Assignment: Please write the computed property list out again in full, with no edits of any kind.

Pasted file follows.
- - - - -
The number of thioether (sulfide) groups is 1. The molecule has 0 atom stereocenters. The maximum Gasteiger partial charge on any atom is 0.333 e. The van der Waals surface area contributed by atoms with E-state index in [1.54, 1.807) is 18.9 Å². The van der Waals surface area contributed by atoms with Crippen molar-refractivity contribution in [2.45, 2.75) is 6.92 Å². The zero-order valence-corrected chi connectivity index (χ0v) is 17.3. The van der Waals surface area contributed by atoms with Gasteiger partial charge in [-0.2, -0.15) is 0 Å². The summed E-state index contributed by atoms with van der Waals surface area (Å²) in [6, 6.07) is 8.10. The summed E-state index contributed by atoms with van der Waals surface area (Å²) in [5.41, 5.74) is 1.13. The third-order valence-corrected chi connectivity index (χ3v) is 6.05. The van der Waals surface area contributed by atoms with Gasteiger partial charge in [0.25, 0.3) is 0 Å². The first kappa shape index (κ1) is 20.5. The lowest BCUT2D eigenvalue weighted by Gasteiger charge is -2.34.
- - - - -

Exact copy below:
The number of thioether (sulfide) groups is 1. The molecule has 0 atom stereocenters. The maximum Gasteiger partial charge on any atom is 0.333 e. The van der Waals surface area contributed by atoms with E-state index in [1.54, 1.807) is 18.9 Å². The van der Waals surface area contributed by atoms with Crippen molar-refractivity contribution in [2.45, 2.75) is 6.92 Å². The zero-order valence-corrected chi connectivity index (χ0v) is 17.3. The van der Waals surface area contributed by atoms with Gasteiger partial charge in [-0.2, -0.15) is 0 Å². The summed E-state index contributed by atoms with van der Waals surface area (Å²) in [6, 6.07) is 8.10. The summed E-state index contributed by atoms with van der Waals surface area (Å²) in [5.41, 5.74) is 1.13. The third-order valence-corrected chi connectivity index (χ3v) is 6.05. The van der Waals surface area contributed by atoms with Gasteiger partial charge in [0.25, 0.3) is 0 Å². The first kappa shape index (κ1) is 20.5. The lowest BCUT2D eigenvalue weighted by Gasteiger charge is -2.34.